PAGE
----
But it was refreshing walking through Nick’s personally is acknowledged for the music; as long Denver studio as he gave us the tour, talking excit- as the band is happy, he’s happy. edly and passionately about his newest projects, “I love getting texts from bands that say his big plans, and the great bands that he’s been recording lately. Within minutes of speaking to him, ‘holy fucking shit, this is amazing’ when they’re it was apparent that Nick really does care about super stoked on it,” He explained with a smile on his clients. The funny – sometimes ridiculous – his face, “When a band is really into it and when writing on the walls of his studio, all put there by everyone listens to it and loves a mix, I love it. I don’t care as much about them musicians who have recorded “They have to feel knowing about me as I do about with him, was proof of that. comfortable and you the band. When I work on some “They have to feel comhave to have a bond thing I have pride in it. I want to push the band forward and when fortable and you have to have a bond in order to make good in order to make people listen to it and love it and it helps the band get that much music,” Nick expressed, “I have good music.” bigger, it feels awesome to know to know what they’re capable of that I had something to do with that, even if noand push them to do that.” body else knows it.” It’s definitely a new take on things, especially in an industry and a scene where some peo- As an artist, it has to be a reassuring feelple are willing to do whatever it takes to get to the ing that the person helping you record your album top, even if it means pushing others down. Nick cares just as much about it as you do; that they’re is on the complete opposite end of that spectrum, just as passionate and invested in your success though, even expressing that he doesn’t care if he as you are. After all, nobody wants to go to any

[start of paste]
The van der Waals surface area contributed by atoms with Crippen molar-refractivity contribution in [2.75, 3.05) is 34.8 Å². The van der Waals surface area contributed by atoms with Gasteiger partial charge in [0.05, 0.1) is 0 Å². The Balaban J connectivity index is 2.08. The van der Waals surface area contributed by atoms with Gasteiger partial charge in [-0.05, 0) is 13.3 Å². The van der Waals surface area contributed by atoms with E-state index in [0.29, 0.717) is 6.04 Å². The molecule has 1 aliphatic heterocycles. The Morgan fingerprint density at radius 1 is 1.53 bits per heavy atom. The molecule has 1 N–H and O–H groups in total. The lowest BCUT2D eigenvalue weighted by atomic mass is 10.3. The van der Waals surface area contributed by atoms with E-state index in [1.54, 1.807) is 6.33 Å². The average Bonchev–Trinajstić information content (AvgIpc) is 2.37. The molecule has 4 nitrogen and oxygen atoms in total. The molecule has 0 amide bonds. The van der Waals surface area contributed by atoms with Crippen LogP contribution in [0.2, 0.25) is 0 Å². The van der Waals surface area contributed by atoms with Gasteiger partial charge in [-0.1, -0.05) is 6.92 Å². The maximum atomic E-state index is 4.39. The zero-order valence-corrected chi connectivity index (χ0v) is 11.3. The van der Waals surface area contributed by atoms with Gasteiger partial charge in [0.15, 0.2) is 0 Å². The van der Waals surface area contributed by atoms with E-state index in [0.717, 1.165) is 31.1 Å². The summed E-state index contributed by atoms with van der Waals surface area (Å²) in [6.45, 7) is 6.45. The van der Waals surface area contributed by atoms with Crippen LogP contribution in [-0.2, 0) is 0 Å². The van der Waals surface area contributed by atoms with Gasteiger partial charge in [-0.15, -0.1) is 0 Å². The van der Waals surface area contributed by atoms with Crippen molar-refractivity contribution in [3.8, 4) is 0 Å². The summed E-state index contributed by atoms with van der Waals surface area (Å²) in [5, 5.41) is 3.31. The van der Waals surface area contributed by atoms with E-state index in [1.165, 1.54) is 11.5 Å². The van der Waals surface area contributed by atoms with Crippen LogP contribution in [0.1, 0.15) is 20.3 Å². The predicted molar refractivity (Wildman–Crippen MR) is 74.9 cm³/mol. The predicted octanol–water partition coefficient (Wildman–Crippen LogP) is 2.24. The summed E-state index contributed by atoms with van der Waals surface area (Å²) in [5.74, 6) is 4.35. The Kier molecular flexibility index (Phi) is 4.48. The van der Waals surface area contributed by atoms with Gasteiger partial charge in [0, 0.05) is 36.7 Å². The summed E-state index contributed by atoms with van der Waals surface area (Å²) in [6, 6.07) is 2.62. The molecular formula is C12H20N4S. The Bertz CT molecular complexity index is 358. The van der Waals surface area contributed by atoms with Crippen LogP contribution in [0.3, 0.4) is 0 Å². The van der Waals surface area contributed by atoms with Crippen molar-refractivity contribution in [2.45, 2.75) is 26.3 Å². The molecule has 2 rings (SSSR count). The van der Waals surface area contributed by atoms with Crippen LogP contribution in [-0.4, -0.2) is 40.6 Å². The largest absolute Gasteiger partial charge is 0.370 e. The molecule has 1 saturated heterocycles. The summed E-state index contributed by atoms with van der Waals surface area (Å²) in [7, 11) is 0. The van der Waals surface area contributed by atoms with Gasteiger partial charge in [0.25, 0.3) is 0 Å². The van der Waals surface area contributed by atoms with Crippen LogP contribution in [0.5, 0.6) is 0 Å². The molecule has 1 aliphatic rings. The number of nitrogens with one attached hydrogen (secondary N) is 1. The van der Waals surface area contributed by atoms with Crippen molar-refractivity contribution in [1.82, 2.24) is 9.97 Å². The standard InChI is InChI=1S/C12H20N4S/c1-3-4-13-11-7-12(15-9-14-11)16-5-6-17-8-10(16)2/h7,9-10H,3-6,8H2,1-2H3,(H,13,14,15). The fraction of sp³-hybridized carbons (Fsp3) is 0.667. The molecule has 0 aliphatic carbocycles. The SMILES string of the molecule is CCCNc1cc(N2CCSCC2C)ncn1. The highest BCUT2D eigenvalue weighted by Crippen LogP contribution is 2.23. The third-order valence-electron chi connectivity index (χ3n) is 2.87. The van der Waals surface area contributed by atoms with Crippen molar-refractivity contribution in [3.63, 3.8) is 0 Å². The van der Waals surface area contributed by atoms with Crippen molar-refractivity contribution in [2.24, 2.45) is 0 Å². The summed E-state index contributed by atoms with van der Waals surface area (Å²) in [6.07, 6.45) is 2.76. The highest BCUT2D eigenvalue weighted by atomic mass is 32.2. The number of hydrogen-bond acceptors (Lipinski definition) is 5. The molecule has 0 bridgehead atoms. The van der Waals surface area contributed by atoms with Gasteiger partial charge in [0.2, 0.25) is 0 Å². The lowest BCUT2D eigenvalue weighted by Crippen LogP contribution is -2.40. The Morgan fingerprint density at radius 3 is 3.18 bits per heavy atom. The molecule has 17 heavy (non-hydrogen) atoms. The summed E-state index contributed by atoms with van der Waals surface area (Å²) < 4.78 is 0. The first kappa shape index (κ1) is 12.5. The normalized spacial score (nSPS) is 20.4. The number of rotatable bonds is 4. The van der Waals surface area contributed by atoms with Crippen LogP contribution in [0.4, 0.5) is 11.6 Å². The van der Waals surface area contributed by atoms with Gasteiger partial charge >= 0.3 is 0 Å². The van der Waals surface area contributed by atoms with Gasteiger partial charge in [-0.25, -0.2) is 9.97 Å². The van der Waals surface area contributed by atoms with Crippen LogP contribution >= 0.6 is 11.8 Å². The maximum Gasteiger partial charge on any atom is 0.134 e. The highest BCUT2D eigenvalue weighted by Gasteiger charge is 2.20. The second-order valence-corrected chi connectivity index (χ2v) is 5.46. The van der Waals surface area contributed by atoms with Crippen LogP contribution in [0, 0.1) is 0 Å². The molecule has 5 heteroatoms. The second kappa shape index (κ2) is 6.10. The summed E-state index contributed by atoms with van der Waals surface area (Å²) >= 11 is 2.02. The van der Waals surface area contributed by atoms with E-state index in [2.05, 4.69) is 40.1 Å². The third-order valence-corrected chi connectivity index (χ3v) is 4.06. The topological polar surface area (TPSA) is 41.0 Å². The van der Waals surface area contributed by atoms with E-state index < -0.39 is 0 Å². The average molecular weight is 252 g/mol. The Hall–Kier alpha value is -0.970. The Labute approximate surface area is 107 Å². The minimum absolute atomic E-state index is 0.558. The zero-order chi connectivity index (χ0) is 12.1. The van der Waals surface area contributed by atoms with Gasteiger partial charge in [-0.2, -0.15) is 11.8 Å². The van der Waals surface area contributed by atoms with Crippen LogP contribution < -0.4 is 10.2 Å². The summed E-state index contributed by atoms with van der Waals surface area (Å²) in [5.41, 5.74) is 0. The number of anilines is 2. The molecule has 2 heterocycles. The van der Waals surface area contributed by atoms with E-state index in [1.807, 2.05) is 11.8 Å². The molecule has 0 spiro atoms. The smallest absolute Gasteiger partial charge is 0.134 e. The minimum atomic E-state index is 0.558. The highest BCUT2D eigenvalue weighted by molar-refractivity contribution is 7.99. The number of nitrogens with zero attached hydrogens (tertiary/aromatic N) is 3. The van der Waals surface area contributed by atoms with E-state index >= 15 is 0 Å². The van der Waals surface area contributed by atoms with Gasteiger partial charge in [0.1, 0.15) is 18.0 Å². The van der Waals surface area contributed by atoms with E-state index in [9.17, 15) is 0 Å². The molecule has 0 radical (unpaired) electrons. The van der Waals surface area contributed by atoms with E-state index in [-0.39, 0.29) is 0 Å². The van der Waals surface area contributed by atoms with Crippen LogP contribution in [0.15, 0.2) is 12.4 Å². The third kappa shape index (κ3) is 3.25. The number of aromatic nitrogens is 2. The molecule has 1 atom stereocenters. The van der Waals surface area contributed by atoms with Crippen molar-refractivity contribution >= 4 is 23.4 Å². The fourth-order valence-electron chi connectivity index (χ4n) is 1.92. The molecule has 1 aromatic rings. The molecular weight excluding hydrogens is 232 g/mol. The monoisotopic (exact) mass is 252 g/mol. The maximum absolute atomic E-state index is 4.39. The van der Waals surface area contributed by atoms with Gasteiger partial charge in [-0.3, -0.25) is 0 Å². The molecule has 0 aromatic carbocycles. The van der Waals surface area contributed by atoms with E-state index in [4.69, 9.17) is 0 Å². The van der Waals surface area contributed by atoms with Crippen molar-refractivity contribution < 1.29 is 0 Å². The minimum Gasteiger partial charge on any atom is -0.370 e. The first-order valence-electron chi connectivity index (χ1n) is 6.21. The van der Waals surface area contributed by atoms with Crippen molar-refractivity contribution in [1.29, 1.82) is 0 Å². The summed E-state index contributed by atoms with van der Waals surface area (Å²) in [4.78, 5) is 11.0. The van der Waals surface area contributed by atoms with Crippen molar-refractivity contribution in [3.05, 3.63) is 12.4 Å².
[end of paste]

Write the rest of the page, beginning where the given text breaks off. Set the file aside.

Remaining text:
business – recording studio or not – that couldn’t care less about you or your happiness after you walk out the door. No, in Nick’s eyes, his clients are like family. “It’s a personal thing,” He said, “Half of my friends are from bands I work with. Literally 75 to 80 percent of the bands I work with are repeat customers because we just get along so well. They like the way I work and we become friends. I want to work with people that I like. It’s about a personal relationship.” After all, a musician can’t be expected to write or perform well if they’re not comfortable. And if they’re uncomfortable, they can’t be expected to push themselves to the next level, which is exactly what Nick strives to do with his artists, even if it’s hard at times. When talked to Nick about the most difficult parts of running a studio, getting bands to take things to the next level and come out of their shell was actually one of them. “I’ll do stuff like make a vocalist keep doing a bunch of jumping jacks and push ups, or jump around and take his shirt off and scream and go crazy,” Nick explained, “I have to make sure that they don’t hold themselves back because when they’re in the studio, they’re voice actors. I have to be able to motivate them to come out of their shell.” On the technical end of the spectrum, the difficult part is being able to commit to and finalize a mix. “Actually committing to a sound is what I’ve been working on lately and I feel like it’s really helped my workflow,” He expressed, “Going with your gut and with what just sounds good and raw is what makes the difference.” In fact, Nick’s attention to detail and his willingness to try new things are definitely something that Rusty Sun Audio should be known for. It’s something that he really prides himself on, and with good reason. “I focus on a lot. I’m willing to work with a band and change a part or be honest with them,” He explained, “I think they respect me for that. Sometimes they get heated because they have a certain way they want to do things, but in the end, we find a compromise of something that I love and that they love and that makes the record that much better.” And as an artist, that’s some-